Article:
A close friend and secret Fudebakudo practitioner unironically sent me a link to this video of a pen, knowing I would enjoy it. It’s a short video from youtube channel TheImmovableMovers* showing marks being made with a flex-nibbed fountain pen:
I post it here because when I work (by which I mean, my day-job) and when I write, I use the stagnant keys of a keyboard. I used to write nicely — in fact there was a time when I started each morning by writing out an elegant, italic alphabet on the drawing board, before heading off to work** — but now my handwriting is always driven by necessity, and it has no art to it. In fact as I have aged, my handwriting has worsened considerably. This saddens me because we are each of us custodians of the movement of our own hands, and there is nobody else to blame for letting such a personal and expressive skill decay to ruin.
I clearly remember handwriting classes in school, and I did indeed use a fountain pen (actually, a cartridge pen) for many of my school years. In fact I am fairly sure than for most of my schooling it was compulsory, and we weren’t allowed to have biros at all. Somehow I don’t think this is the case in UK schools today. It seemed silly at the time because the inky pens were messy and tiresome to use, but now I see it was probably a laudible attempt to help us, because the tip of a ballpoint slides wildly and insensitively across the page compared to most other pens’ nibs. I did later switch to the new-fangled “Ball Pentel” for doing all those essays and sums. Nowadays I use fibre-tipped pens for writing, because they do allow some variation in line, and are easy to control.
Something must have made an impression back then, because as I grew up I developed a proactive and specific dislike of biros — now I never use one unless I really need to (I only have one at home, kept for signing the ludicrously slippery strips on the backs of new cards like credit cards and whatnot, and discard others that materialise).
Furthermore, I only write in black unless I really do find myself with no choice (so I would rather not write at all than write in blue ink from a biro). The most common reason for having to use a disliked pen and a colour other than black is if someone hands me the wrong kind of pen at a counter for the purposes of officialdom. At such times I nearly always have one of my own black pens to hand (there are usually at least two in my pockets), in which case all is well. But if I do not, then I wince when I find a blue biro in my hand. If my signature’s purpose is to identify me, then it should not be blue, for all the reasons above; it seems clear to me that black ink really is part of my identity, in the same way, perhaps, that the way a dancer walks is part of theirs. Furthermore, as a deliberate affectation learned from my fondly-remembered time in Thailand (I lived and trained there for around six years) I really do baulk at writing my name in red ink. Over here in the West, nobody cares, but it’s a trained awareness that I choose to keep (and it’s usually easy to ask for another colour (sometimes shaking the pen as if it is blocked) and trick the unknowing cashier into handing over something more acceptable).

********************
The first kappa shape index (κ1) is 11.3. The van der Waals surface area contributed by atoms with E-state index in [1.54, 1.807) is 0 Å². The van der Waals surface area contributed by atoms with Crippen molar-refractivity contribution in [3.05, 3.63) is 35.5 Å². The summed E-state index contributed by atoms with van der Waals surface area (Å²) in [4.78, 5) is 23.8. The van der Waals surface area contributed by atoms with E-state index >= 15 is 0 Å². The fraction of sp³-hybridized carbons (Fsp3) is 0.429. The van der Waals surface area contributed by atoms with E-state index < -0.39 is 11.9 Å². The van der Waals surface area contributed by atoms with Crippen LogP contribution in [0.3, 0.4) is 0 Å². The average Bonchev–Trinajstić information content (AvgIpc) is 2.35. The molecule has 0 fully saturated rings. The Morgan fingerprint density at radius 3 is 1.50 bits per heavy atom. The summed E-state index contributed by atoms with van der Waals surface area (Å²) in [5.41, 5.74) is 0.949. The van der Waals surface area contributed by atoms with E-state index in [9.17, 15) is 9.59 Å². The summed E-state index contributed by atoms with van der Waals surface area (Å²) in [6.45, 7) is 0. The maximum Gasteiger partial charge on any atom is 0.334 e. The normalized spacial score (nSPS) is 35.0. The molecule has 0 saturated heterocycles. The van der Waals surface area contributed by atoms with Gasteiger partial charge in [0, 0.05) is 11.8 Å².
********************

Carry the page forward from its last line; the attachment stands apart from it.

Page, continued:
So I feel OK about posting a video of a pen here on the Fudebakublog, partly because clearly I am a bit weird about pens, but also because it will confuse many people, including search engines, about the true nature of the art that Fudebakudo really is. The exploding pen of Fudebakudo really does have a meaning, which I don’t think is particularly obscure, but perhaps that’s better left to another time. Suffice to say it’s not really about fountain pens here, you know.
I recall an event at Seni, the UK martial arts expo (which I mention in the Seni 2007 report), when we were being pestered by some bemused and tediously dim-witted youths who wanted to see a pen (it turned out, eventually, it was so they could shout “bang!” at it and then run away, which I regret having found out the hard way). I told them that actually Fudebakudo students practice with wooden pens for many, many years before they are ever allowed to hold a real one, which I think the youths thought was preposterous.
At the time, of course, I was alluding not only to the unsurprising practice of learning moves with dummy weapons where the live ones would be a danger to beginners (and their training partners), but also to the less expected business of learning kyudo (Japan’s esoteric form of archery) first with no arrow, and then with a target just one or two inches (no, really) from the drawn bow.
But now I look at my pens and I look at my keyboard and realise that with handwriting we seem to have it the wrong way around. We start with the live weapon, the one that really does have the power and expression in it, and leave it behind for the inert business of depressing debounced switches on a keyboard. If I had written this passionately, by hand, you would surely have known it. If I have typed this passionately, with flair, well, nobody is going to know, and that part of the message will have been stripped away before anyone comes to the reading of it.